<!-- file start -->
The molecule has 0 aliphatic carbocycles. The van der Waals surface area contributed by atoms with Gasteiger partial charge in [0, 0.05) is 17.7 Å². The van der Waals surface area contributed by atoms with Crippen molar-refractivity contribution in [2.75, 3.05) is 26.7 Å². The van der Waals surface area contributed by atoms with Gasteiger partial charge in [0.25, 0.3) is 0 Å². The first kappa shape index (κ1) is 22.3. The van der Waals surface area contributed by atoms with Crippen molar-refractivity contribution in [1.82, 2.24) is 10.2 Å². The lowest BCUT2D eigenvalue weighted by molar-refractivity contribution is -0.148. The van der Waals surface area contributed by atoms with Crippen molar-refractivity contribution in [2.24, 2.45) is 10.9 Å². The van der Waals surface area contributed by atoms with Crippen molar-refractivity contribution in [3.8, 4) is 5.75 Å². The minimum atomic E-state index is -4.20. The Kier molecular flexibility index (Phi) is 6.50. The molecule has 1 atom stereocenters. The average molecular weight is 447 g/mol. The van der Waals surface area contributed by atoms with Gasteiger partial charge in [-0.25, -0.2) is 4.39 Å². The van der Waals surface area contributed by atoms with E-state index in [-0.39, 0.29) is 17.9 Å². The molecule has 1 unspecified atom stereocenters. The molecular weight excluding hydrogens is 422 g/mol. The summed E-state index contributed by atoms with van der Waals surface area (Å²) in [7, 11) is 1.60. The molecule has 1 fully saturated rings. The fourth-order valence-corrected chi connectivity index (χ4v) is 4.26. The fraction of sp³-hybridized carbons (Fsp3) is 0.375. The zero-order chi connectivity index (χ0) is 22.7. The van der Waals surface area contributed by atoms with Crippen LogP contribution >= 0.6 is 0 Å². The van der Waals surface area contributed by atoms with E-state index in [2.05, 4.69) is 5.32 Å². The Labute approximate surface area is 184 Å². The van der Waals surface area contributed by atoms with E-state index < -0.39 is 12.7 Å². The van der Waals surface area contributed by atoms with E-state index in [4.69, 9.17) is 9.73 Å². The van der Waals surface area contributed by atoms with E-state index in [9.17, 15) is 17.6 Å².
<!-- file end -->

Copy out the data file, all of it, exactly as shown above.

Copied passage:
The molecule has 0 aliphatic carbocycles. The van der Waals surface area contributed by atoms with Gasteiger partial charge in [0, 0.05) is 17.7 Å². The van der Waals surface area contributed by atoms with Crippen molar-refractivity contribution in [2.75, 3.05) is 26.7 Å². The van der Waals surface area contributed by atoms with Gasteiger partial charge in [0.25, 0.3) is 0 Å². The first kappa shape index (κ1) is 22.3. The van der Waals surface area contributed by atoms with Crippen molar-refractivity contribution in [1.82, 2.24) is 10.2 Å². The lowest BCUT2D eigenvalue weighted by molar-refractivity contribution is -0.148. The van der Waals surface area contributed by atoms with Crippen molar-refractivity contribution in [2.24, 2.45) is 10.9 Å². The van der Waals surface area contributed by atoms with Crippen molar-refractivity contribution in [3.8, 4) is 5.75 Å². The minimum atomic E-state index is -4.20. The Kier molecular flexibility index (Phi) is 6.50. The molecule has 1 atom stereocenters. The average molecular weight is 447 g/mol. The van der Waals surface area contributed by atoms with Gasteiger partial charge in [-0.25, -0.2) is 4.39 Å². The van der Waals surface area contributed by atoms with E-state index in [-0.39, 0.29) is 17.9 Å². The molecule has 1 unspecified atom stereocenters. The molecular weight excluding hydrogens is 422 g/mol. The summed E-state index contributed by atoms with van der Waals surface area (Å²) in [7, 11) is 1.60. The molecule has 1 fully saturated rings. The fourth-order valence-corrected chi connectivity index (χ4v) is 4.26. The fraction of sp³-hybridized carbons (Fsp3) is 0.375. The zero-order chi connectivity index (χ0) is 22.7. The van der Waals surface area contributed by atoms with Crippen LogP contribution >= 0.6 is 0 Å². The van der Waals surface area contributed by atoms with E-state index in [2.05, 4.69) is 5.32 Å². The Labute approximate surface area is 184 Å². The van der Waals surface area contributed by atoms with E-state index < -0.39 is 12.7 Å². The van der Waals surface area contributed by atoms with E-state index in [4.69, 9.17) is 9.73 Å². The van der Waals surface area contributed by atoms with E-state index in [9.17, 15) is 17.6 Å².